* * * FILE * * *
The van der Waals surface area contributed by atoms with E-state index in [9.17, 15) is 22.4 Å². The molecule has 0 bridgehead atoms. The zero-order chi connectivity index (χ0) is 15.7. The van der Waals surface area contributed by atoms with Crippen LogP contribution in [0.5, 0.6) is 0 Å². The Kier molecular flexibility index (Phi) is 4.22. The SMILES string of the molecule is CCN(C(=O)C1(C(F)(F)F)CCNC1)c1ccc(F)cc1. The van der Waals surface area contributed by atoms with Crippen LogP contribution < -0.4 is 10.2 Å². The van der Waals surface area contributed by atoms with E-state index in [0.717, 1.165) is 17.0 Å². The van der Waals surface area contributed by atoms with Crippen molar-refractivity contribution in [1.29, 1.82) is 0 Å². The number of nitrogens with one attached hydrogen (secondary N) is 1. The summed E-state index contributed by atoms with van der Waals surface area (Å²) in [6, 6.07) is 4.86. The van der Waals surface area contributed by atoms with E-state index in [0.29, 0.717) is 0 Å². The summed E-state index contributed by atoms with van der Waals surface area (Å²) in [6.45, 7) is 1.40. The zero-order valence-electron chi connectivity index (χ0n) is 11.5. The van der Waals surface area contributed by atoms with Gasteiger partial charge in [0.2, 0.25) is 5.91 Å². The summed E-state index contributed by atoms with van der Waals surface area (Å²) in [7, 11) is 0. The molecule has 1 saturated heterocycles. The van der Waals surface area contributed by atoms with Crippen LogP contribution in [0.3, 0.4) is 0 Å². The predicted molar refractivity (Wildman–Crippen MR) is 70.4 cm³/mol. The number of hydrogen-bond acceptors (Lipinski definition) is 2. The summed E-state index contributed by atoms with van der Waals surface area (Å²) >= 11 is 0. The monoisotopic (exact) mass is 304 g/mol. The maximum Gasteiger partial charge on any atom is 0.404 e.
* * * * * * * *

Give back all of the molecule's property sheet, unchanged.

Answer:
The van der Waals surface area contributed by atoms with E-state index in [9.17, 15) is 22.4 Å². The molecule has 0 bridgehead atoms. The zero-order chi connectivity index (χ0) is 15.7. The van der Waals surface area contributed by atoms with Crippen LogP contribution in [0.5, 0.6) is 0 Å². The Kier molecular flexibility index (Phi) is 4.22. The SMILES string of the molecule is CCN(C(=O)C1(C(F)(F)F)CCNC1)c1ccc(F)cc1. The van der Waals surface area contributed by atoms with Crippen LogP contribution < -0.4 is 10.2 Å². The van der Waals surface area contributed by atoms with E-state index in [0.717, 1.165) is 17.0 Å². The van der Waals surface area contributed by atoms with Crippen molar-refractivity contribution in [1.29, 1.82) is 0 Å². The number of nitrogens with one attached hydrogen (secondary N) is 1. The summed E-state index contributed by atoms with van der Waals surface area (Å²) in [6, 6.07) is 4.86. The van der Waals surface area contributed by atoms with E-state index in [0.29, 0.717) is 0 Å². The summed E-state index contributed by atoms with van der Waals surface area (Å²) in [6.45, 7) is 1.40. The zero-order valence-electron chi connectivity index (χ0n) is 11.5. The van der Waals surface area contributed by atoms with Gasteiger partial charge in [0.2, 0.25) is 5.91 Å². The summed E-state index contributed by atoms with van der Waals surface area (Å²) in [7, 11) is 0. The molecule has 1 saturated heterocycles. The van der Waals surface area contributed by atoms with Crippen LogP contribution in [0.3, 0.4) is 0 Å². The predicted molar refractivity (Wildman–Crippen MR) is 70.4 cm³/mol. The number of hydrogen-bond acceptors (Lipinski definition) is 2. The summed E-state index contributed by atoms with van der Waals surface area (Å²) >= 11 is 0. The monoisotopic (exact) mass is 304 g/mol. The maximum Gasteiger partial charge on any atom is 0.404 e.